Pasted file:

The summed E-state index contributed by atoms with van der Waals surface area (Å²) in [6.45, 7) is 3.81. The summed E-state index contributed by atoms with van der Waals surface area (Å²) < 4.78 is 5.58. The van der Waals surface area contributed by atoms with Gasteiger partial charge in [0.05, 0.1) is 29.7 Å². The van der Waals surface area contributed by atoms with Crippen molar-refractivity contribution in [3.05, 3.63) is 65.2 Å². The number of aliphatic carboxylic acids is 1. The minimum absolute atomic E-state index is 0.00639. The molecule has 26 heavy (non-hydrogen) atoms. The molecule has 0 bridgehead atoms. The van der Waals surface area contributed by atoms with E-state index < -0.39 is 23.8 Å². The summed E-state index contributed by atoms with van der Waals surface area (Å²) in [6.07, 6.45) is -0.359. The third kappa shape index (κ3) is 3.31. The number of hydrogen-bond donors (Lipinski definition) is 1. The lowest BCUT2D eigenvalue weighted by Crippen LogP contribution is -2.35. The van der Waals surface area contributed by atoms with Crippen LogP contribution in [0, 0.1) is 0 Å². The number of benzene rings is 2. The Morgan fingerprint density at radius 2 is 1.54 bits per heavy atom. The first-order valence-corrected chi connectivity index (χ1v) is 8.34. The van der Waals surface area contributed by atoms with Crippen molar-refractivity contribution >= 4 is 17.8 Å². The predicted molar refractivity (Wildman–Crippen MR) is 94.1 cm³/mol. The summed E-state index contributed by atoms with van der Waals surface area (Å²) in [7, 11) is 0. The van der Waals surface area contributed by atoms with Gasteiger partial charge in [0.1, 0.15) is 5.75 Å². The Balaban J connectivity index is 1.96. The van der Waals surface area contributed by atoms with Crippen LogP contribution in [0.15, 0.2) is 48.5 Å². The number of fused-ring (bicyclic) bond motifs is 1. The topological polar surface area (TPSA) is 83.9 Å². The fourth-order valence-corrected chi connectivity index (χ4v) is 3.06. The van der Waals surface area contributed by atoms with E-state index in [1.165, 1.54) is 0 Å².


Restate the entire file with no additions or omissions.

The summed E-state index contributed by atoms with van der Waals surface area (Å²) in [6.45, 7) is 3.81. The summed E-state index contributed by atoms with van der Waals surface area (Å²) < 4.78 is 5.58. The van der Waals surface area contributed by atoms with Gasteiger partial charge in [0.05, 0.1) is 29.7 Å². The van der Waals surface area contributed by atoms with Crippen molar-refractivity contribution in [3.05, 3.63) is 65.2 Å². The number of aliphatic carboxylic acids is 1. The minimum absolute atomic E-state index is 0.00639. The molecule has 26 heavy (non-hydrogen) atoms. The molecule has 0 bridgehead atoms. The van der Waals surface area contributed by atoms with E-state index < -0.39 is 23.8 Å². The summed E-state index contributed by atoms with van der Waals surface area (Å²) in [6.07, 6.45) is -0.359. The third kappa shape index (κ3) is 3.31. The number of hydrogen-bond donors (Lipinski definition) is 1. The lowest BCUT2D eigenvalue weighted by Crippen LogP contribution is -2.35. The van der Waals surface area contributed by atoms with Crippen LogP contribution in [0, 0.1) is 0 Å². The number of benzene rings is 2. The Morgan fingerprint density at radius 2 is 1.54 bits per heavy atom. The first-order valence-corrected chi connectivity index (χ1v) is 8.34. The van der Waals surface area contributed by atoms with Crippen molar-refractivity contribution >= 4 is 17.8 Å². The predicted molar refractivity (Wildman–Crippen MR) is 94.1 cm³/mol. The summed E-state index contributed by atoms with van der Waals surface area (Å²) in [7, 11) is 0. The van der Waals surface area contributed by atoms with Gasteiger partial charge in [0.1, 0.15) is 5.75 Å². The Balaban J connectivity index is 1.96. The van der Waals surface area contributed by atoms with Crippen LogP contribution in [0.15, 0.2) is 48.5 Å². The number of fused-ring (bicyclic) bond motifs is 1. The topological polar surface area (TPSA) is 83.9 Å². The fourth-order valence-corrected chi connectivity index (χ4v) is 3.06. The van der Waals surface area contributed by atoms with E-state index in [1.165, 1.54) is 0 Å².